Causes and Risk Factors of Cerebral Palsy

Cerebral palsy (CP) is caused by abnormal development of the brain or damage to the developing brain that affects a child’s ability to control his or her muscles. There are several possible causes of the abnormal development or damage. People used to think that CP was mainly caused by lack of oxygen during the birth process. Now, scientists think that this causes only a small number of CP cases.

The brain damage that leads to CP can happen before birth, during birth, within a month after birth, or during the first years of a child’s life, while the brain is still developing.

Congenital CP

CP related to brain damage that happened before or during birth is called congenital CP. The majority of CP (85%–90%) is congenital. In many cases, the specific cause is not known.

Risk Factors for Congenital CP

Some things increase the chance that a child will have CP. These are called risk factors. It is important to remember that having a risk factor does not mean that a child will have CP. Some of the risk factors for congenital CP are:

  • Low birthweight―Children who weigh less than 5 1/2 pounds (2,500 grams) at birth, and especially those who weigh less than 3 pounds, 5 ounces (1,500 grams) have a greater chance of having CP.
  • Premature birth―Children who were born before the 37th week of pregnancy, especially if they were born before the 32nd week of pregnancy, have a greater chance of having CP. Intensive care for premature infants has improved a lot over the past several decades. Babies born very early are more likely to live now, but many have medical problems that can put them at risk for CP.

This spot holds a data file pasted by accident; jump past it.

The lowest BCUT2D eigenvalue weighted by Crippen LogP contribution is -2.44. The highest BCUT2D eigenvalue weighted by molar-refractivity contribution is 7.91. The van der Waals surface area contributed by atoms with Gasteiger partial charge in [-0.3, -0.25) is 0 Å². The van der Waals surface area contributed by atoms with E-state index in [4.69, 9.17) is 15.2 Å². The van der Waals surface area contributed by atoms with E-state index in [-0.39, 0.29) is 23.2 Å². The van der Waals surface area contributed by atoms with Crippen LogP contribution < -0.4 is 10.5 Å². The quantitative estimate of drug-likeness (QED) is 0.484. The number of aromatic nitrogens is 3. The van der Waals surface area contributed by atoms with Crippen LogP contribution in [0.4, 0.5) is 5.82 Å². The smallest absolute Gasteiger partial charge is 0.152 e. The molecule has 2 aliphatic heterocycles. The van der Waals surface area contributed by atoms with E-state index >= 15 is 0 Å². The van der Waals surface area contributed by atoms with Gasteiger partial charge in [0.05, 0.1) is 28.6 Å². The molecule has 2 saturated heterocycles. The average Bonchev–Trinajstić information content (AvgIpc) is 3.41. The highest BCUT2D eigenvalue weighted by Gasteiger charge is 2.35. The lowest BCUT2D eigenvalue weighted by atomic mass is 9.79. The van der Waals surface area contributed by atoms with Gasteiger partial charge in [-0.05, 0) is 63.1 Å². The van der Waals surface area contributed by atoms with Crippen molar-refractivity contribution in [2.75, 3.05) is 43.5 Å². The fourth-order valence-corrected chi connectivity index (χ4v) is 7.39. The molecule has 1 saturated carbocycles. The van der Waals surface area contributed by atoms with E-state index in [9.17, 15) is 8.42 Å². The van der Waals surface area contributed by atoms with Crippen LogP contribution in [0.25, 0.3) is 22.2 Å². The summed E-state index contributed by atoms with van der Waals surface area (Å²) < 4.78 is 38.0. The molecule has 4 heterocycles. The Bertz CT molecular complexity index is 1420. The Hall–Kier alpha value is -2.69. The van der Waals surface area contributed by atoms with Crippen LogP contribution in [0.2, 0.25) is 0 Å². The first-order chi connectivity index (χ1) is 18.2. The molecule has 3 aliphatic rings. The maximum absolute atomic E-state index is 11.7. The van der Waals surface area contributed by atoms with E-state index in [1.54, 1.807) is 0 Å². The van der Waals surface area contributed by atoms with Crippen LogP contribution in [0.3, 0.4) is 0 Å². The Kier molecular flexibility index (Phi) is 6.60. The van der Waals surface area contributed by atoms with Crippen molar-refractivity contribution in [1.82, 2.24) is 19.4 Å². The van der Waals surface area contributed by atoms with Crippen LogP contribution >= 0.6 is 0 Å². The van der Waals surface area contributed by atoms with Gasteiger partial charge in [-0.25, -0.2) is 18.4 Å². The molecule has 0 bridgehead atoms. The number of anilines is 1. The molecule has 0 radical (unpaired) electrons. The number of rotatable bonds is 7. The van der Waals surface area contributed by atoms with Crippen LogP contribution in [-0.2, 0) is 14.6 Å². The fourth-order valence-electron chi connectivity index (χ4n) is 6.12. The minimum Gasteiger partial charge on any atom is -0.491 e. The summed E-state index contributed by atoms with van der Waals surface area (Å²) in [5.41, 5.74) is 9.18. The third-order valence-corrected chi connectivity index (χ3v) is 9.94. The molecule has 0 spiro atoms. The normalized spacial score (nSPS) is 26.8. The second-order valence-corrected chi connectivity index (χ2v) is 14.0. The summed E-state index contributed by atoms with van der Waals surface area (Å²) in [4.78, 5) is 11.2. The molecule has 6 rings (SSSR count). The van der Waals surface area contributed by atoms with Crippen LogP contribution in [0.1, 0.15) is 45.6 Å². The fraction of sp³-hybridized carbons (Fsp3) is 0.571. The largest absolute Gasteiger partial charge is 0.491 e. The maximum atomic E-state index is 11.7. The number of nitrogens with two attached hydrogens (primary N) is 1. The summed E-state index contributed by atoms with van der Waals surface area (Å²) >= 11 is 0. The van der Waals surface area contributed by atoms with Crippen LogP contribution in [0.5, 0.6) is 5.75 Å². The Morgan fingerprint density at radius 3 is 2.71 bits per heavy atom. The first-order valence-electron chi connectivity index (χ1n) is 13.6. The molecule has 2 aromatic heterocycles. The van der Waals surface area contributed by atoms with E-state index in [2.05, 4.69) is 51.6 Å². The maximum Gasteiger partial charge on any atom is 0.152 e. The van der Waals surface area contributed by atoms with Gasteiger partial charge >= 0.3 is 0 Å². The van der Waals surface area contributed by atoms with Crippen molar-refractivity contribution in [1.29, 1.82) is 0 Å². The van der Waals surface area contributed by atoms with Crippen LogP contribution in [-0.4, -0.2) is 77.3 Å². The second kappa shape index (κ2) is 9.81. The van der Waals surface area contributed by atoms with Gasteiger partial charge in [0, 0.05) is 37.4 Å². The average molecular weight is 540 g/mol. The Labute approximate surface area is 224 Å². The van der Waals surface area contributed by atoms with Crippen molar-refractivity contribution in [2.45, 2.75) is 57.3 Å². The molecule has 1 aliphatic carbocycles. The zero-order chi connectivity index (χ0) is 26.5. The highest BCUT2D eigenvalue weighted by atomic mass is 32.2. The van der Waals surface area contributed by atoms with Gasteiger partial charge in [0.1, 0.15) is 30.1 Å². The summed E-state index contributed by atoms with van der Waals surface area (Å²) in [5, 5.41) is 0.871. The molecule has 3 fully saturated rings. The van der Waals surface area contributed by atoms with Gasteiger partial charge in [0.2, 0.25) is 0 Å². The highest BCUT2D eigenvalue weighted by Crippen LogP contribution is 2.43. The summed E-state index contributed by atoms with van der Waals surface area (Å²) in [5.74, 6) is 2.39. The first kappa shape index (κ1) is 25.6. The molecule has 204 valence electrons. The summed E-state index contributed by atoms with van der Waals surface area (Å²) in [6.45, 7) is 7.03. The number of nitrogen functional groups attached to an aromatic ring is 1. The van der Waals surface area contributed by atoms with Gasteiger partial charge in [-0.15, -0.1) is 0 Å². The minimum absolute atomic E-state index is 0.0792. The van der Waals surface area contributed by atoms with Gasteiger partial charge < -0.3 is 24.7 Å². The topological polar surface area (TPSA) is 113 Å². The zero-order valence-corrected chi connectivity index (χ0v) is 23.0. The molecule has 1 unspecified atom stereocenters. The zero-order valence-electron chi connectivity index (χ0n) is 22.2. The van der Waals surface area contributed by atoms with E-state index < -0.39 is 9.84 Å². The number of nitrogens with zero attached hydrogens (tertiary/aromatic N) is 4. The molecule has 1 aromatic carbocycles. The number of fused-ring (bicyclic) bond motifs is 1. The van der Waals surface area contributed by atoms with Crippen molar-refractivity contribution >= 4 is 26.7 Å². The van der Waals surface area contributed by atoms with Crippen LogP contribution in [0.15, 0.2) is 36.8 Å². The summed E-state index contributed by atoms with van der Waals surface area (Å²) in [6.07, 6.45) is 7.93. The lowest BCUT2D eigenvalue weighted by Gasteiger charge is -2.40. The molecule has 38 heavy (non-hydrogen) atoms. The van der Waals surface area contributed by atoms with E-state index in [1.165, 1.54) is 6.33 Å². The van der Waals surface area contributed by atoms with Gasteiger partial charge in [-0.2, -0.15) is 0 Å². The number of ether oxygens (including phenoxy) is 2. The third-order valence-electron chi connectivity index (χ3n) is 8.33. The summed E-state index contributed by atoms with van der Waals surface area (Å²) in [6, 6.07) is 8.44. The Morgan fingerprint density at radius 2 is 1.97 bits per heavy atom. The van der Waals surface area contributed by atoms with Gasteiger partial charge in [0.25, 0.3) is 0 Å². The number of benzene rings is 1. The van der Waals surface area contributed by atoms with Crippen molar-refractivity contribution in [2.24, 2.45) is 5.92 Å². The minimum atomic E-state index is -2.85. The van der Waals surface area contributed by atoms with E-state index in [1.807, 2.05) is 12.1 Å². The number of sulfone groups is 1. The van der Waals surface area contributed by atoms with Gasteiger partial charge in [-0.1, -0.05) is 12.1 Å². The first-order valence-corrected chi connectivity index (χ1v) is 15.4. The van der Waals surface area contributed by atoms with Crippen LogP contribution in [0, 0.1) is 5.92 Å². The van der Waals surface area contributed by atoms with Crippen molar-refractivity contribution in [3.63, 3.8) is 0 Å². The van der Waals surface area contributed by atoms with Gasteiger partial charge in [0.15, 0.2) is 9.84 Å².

• Multiple births―Twins, triplets, and other multiple births have a higher risk for CP, especially if a baby’s twin or triplet dies before birth or shortly after birth. Some, but not all of this increased risk is due to the fact that children born from multiple pregnancies often are born early or with low birthweight, or both.
  • Assisted reproductive technology (ART) infertility treatments―Children born from pregnancies resulting from the use of some infertility treatments have a greater chance of having CP. Most of the increased risk is explained by preterm delivery or multiple births, or both; both preterm delivery and multiple births are increased among children conceived with ART infertility treatments.
  • Infections during pregnancy―Infections can lead to increases in certain proteins called cytokines that circulate in the brain and blood of the baby during pregnancy. Cytokines cause inflammation, which can lead to brain damage in the baby. Fever in the mother during pregnancy or delivery also can cause this problem. Some types of infection that have been linked with CP include viruses such as chickenpox, rubella (german measles), and cytomegalovirus (CMV), and bacterial infections such as infections of the placenta or fetal membranes, or maternal pelvic infections.
  • Jaundice and kernicterus― Jaundice is the yellow color seen in the skin of many newborns. Jaundice happens when a chemical called bilirubin builds up in the baby’s blood. When too much bilirubin builds up in a new baby’s body, the skin and whites of the eyes might look yellow. This yellow coloring is called jaundice. When severe jaundice goes untreated for too long, it can cause a condition called kernicterus. This can cause CP and other conditions. Sometimes, kernicterus results from ABO or Rh blood type difference between the mother and baby. This causes the red blood cells in the baby to break down too fast, resulting in severe jaundice.
  • Medical conditions of the mother―Mothers with thyroid problems, intellectual disability, or seizures have a slightly higher risk of having a child with CP.
  • Birth complications―Detachment of the placenta, uterine rupture, or problems with the umbilical cord during birth can disrupt oxygen supply to the baby and result in CP.

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